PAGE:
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June 2010: Gaze upon the Glorious Sky

June 1, 2010 - by Mr. Shay Tasaday, Editor in Chief

Dear Readers,
I took the liberty last issue of making some minor edits to Ms. Catty Marlboro’s prose in our blog entry, edits to which Ms. Marlboro took umbrage—to the point of indicting my entire bloodline with a sexual proclivity for door handles. She is an amusing character, is Ms. Marlboro, and I hope she will enjoy the perhaps-permanent vacation from this column I have offered her in lieu of eliminating her editorial position entirely.

This month’s offerings will transport one to a menagerie of poetic genres in miniature. In fact in our very first offering, Mr. Scott Emmons marshals stylistic elements of biography, autobiography, memoir, bare-backing, and elegy in his topically sapient ode to the current controversy about homosexuality in our military. No doubt one will have a gay old time reading it. Very good. Celebrated nonoccidentalist poet Mr. Suet Go brings his unique voice to the fore as both a tender companion and a sweet and sour interlocution among himself, his liquor vendor, and the coming annual season. Brilliance. Provocateur Mr. Hal Sirowitz shows us in brief lines how art—as language, words, sentences, or phrases—can induce such a sense of seeing, recognizing, and noticing, it can restore us to our senses. Brilliant. Mr. Paul Hostovsky‘s poem shows us that art’s meaning is to uncommodify meaning, to replace one’s need to own an object with one’s need to “have” it as well and understand its unique banality. Masterful. Mr. Albert Van Hoogmoed‘s scathingly prescient ode blends politics and poetics, and its form and changes in latitude as well as attitude echo lines from the 20th century bard, James William Buffett. Artistic. Ms. V.S. Frimmit wins our most recent 48-Hour Poetry Challenge (for a Father’s Day poem evoking current events), creating an ode that elucidates the unquestionable ability of man to elevate his existence by conscious endeavor. Though her last stanza fails the integrity of the piece. C’est la vie. Ms. Heather Dubrow’s epistle seeks to discern real “truth” from the “real truths” presented to us by the dominant capitalistic discourse. Stimulating. Mr. Marc Carver‘s work takes every chance it gets to relinquish authority in the service of a greater and more impactful inclusiveness.  Marvelous. Mr. Jekwu Anyaegbuna uses poetry as a venue for dilating linguistic fragments, and, in the case of his poem in this issue, toward more compliant home appliances. Splendid. Ms. Myrriah Hopkins undertakes the god-like task of preternatural perspicacity in her life, and in her poem. Lovely.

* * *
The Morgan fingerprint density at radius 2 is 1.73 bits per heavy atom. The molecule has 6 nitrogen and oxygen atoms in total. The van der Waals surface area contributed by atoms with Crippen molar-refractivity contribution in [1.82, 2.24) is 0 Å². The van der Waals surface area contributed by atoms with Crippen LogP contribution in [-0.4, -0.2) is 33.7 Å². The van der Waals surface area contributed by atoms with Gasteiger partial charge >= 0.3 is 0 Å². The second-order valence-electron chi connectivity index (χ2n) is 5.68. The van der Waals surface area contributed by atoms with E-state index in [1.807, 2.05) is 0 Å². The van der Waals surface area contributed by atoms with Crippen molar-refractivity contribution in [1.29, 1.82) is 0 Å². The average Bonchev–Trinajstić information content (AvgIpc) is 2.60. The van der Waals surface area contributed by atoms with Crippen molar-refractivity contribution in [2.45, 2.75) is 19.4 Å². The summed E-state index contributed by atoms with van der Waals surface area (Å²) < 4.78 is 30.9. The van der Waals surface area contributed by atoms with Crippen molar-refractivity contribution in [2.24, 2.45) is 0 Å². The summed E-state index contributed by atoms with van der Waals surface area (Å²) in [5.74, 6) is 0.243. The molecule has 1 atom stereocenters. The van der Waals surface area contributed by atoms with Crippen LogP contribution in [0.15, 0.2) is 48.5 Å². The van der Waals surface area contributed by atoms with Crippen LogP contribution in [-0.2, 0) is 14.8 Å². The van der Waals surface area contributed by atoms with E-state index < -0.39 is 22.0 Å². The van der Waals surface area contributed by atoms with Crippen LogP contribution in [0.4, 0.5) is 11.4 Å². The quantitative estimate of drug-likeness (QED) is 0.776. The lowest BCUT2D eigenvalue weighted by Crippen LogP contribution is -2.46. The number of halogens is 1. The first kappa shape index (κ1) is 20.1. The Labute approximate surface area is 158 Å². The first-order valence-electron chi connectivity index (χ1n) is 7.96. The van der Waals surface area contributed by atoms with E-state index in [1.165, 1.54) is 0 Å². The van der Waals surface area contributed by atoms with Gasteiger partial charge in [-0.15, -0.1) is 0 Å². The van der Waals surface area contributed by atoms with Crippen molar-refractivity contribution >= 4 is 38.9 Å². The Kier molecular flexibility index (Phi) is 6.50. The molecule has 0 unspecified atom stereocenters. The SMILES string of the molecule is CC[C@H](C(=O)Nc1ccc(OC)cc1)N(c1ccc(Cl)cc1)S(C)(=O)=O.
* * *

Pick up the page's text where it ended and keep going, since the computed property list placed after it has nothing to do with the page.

In our prose section, the colorful Mr. Raul Chuletas delights us with a caribbeanesque travelogue, in which he reconciles the Foucauldian magic reversal of the unholy trinity of Parmenidean/Platonic/Aristotelean provenance with sofrito.

And finally in our classic asinine section,
Mr. Ogden Nash brings us a work effervescent with cunningly rearranged bits of language, from everyday bromides and cocktail garnishes to echoes of ancient Norse hymnals. Jolly good.

Regarding our 48-hour poetry challenge this issue, we thought one might like to peruse the best of the other entries.

Dad oh Dad
by Phillip Lee

On a boat you came
To start the family
Here for years
Eventually citizen too
Then they stop you
Then they ask you
Where’s your green card
The family looks violent
He gives them money
The family looks violent no more
They continue on their merry way
Dad oh dad
Once again saving the day

Dad Killed My Dream

by Gerald So

DAD KILLED my dream
of being a doctor
like he was,
just by saying,
“You wanna get sued?”

First Day on the Job
by Kat Darling

I DON’T KNOW if I gave you any warning.
I had a feeling and I knew something was coming.
Something ugly, that was going to stain our world.
It would be known as an event that was large and soiled.
We soon had a new view of things covered in slick sludge.
It resembled a batch of Grandma’s favorite Christmas fudge.
I don’t think I should be held responsible, don’t blame me.
It was my inner workings navigating my southern sea.
It came and turned our world black,
The oil slick that will never be capped.
Oh father, please clean up my mess,
And put me in a cute little dress.
I’ll do it again, as you well know.
When nature calls you just have to go.

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